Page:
BA (Hons) Music – subject pathways

BA (Hons) Music is divided into five named awards. In your final year, you will be able to specialise in a music-related area of your choosing in negotiation with your dissertation supervisor. This will allow you to choose and develop your own areas of particular interest:

  • music
  • composition
  • performance
  • ethnomusicology
  • technology


BA (Hons) Music

Become a well-rounded musician on this inclusive honours course. Participate in a rich diversity of modules and develop as a creative, reflective practitioner and researcher. Graduate with a broad range of skills across a variety of pathways.

BA (Hons) Music: Composition

Develop your own distinctive musical voice. Work with other practising composers and performers, who share their experience and working methods in critical discussion and analysis of a variety of musical works and compositional techniques. Expand your portfolio through creative engagement and interaction in lectures, seminars and workshops.

BA (Hons) Music: Performance

Grow as an instrumental or vocal specialist with this strand’s focus on performance. Extend your range of playing styles, or stylistic variations. Benefit from one-to-one specialist tuition to develop your skills and interpretative understanding. Engage with musical performance in both theory and practice. Deepen your understanding of what it means to be a performer and your critical awareness of the surrounding culture and context.

BA (Hons) Music: Ethnomusicology

Ethnomusicology is a fusion of musicology and anthropology where you will gain hands-on experience in exploring various musical cultures through a blend of fun and engaging practical workshops as well as seminars. The seminars enhance your knowledge in understanding various pioneers/methodologies/theories/key texts (including fieldwork), and this provides an excellent foundation to your final dissertation project or future MA in Ethnomusicology or Anthropology.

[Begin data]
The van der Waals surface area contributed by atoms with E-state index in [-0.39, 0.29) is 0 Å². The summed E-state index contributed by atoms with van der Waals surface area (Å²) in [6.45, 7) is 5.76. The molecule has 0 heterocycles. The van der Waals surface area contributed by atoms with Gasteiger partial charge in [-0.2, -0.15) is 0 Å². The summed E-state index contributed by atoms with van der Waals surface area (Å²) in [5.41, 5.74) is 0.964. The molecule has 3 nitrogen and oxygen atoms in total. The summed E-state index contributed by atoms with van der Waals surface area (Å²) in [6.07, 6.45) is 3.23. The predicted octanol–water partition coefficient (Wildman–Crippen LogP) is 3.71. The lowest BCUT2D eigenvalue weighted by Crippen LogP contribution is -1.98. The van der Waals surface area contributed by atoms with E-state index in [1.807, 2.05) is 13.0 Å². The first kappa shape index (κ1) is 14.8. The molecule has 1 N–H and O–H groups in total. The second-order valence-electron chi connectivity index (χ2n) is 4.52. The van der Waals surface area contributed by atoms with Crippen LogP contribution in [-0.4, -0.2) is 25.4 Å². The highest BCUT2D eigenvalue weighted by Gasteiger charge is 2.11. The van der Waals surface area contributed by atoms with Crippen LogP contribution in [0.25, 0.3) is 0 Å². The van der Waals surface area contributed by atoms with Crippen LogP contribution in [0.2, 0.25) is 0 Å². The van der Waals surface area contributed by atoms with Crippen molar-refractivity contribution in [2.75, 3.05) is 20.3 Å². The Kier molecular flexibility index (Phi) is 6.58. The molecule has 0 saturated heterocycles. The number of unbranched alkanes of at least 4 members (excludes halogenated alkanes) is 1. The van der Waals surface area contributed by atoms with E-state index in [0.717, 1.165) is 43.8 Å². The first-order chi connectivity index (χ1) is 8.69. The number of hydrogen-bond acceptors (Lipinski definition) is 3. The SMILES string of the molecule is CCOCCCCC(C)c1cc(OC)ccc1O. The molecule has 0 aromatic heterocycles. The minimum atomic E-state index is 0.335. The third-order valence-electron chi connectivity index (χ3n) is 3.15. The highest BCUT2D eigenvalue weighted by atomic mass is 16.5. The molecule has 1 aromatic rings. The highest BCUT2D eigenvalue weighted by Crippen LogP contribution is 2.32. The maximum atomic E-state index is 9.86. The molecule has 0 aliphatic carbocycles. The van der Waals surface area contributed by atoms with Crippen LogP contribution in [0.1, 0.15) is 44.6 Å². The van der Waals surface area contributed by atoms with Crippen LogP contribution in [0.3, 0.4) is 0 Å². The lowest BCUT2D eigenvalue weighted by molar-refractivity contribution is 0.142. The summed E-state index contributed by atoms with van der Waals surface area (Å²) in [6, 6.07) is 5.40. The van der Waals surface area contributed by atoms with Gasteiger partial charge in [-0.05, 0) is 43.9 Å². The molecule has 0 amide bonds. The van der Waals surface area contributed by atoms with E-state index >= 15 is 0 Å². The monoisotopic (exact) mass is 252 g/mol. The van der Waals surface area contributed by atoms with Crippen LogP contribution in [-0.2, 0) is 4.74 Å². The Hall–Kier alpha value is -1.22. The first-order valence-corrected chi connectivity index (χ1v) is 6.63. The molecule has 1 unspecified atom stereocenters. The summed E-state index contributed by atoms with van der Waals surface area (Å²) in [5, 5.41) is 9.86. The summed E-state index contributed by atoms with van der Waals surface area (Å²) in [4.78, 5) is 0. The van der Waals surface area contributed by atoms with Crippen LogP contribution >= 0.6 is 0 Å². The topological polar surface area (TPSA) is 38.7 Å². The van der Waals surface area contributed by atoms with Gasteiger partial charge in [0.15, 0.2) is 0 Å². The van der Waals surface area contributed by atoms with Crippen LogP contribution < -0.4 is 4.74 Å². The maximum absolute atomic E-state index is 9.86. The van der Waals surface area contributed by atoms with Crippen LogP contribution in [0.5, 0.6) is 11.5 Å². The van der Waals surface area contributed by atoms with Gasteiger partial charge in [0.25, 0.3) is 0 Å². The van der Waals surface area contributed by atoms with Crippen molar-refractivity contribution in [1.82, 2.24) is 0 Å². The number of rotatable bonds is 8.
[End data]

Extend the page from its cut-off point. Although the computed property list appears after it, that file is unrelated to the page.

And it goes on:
BA (Hons) Music: Technology

Over their three years of study, students are introduced to theory and applications of music technology. Our curriculum is designed to provide skills for working in the industry and provoke curiosity around contemporary practices in Computer Music. Students will learn how to a professionally record, mix, and master their music while also learning how to use the computer as an intelligent, creative collaborator. Thus, along with training on industry-standard software packages, students will be introduced to programming languages to liberate their creative practice. For example, previous students have developed computing systems for real-time improvisation and gesture recognition software for triggering sounds from the movement of dancers. Learners will have the opportunity to have their use of computing technology assessed in live performances, notated compositions, audio recordings, installations, and as software. Cutting-edge research from the Interdisciplinary Centre for Computer Music Research (ICCMR) is embedded in a number of the programme's modules to ensure the course is at the frontiers of the field.

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<p>balinese gamelan<br></p>
Computer music students performing